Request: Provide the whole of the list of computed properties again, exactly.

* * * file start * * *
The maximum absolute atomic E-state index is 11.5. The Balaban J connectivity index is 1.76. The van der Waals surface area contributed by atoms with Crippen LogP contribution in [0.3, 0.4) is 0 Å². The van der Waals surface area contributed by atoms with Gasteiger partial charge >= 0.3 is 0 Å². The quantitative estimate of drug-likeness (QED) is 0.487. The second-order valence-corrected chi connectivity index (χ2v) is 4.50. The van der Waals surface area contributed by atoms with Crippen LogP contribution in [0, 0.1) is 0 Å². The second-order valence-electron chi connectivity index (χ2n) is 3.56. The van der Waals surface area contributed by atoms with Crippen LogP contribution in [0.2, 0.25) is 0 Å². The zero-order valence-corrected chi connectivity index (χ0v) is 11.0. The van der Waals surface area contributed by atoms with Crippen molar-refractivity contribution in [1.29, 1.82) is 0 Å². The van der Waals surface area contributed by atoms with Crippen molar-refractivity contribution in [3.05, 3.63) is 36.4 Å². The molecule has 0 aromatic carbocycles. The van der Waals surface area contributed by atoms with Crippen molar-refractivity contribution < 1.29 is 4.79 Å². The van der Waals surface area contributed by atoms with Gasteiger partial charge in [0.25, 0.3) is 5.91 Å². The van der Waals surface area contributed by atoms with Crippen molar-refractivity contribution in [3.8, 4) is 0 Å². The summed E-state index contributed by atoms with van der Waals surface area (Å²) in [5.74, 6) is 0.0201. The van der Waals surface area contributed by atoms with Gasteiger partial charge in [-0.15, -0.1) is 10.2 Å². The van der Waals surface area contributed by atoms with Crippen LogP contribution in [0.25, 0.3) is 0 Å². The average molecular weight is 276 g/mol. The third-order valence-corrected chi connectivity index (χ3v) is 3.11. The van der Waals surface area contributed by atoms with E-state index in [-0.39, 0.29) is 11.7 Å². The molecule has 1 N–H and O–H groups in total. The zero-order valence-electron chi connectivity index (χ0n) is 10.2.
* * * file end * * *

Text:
The maximum absolute atomic E-state index is 11.5. The Balaban J connectivity index is 1.76. The van der Waals surface area contributed by atoms with Crippen LogP contribution in [0.3, 0.4) is 0 Å². The van der Waals surface area contributed by atoms with Gasteiger partial charge >= 0.3 is 0 Å². The quantitative estimate of drug-likeness (QED) is 0.487. The second-order valence-corrected chi connectivity index (χ2v) is 4.50. The van der Waals surface area contributed by atoms with Crippen LogP contribution in [0, 0.1) is 0 Å². The second-order valence-electron chi connectivity index (χ2n) is 3.56. The van der Waals surface area contributed by atoms with Crippen LogP contribution in [0.2, 0.25) is 0 Å². The zero-order valence-corrected chi connectivity index (χ0v) is 11.0. The van der Waals surface area contributed by atoms with Crippen molar-refractivity contribution in [1.29, 1.82) is 0 Å². The van der Waals surface area contributed by atoms with Crippen molar-refractivity contribution in [3.05, 3.63) is 36.4 Å². The molecule has 0 aromatic carbocycles. The van der Waals surface area contributed by atoms with Crippen molar-refractivity contribution < 1.29 is 4.79 Å². The van der Waals surface area contributed by atoms with Gasteiger partial charge in [0.25, 0.3) is 5.91 Å². The van der Waals surface area contributed by atoms with Crippen molar-refractivity contribution in [3.8, 4) is 0 Å². The summed E-state index contributed by atoms with van der Waals surface area (Å²) in [5.74, 6) is 0.0201. The van der Waals surface area contributed by atoms with Gasteiger partial charge in [-0.15, -0.1) is 10.2 Å². The van der Waals surface area contributed by atoms with Crippen LogP contribution in [0.25, 0.3) is 0 Å². The average molecular weight is 276 g/mol. The third-order valence-corrected chi connectivity index (χ3v) is 3.11. The van der Waals surface area contributed by atoms with E-state index in [-0.39, 0.29) is 11.7 Å². The molecule has 1 N–H and O–H groups in total. The zero-order valence-electron chi connectivity index (χ0n) is 10.2.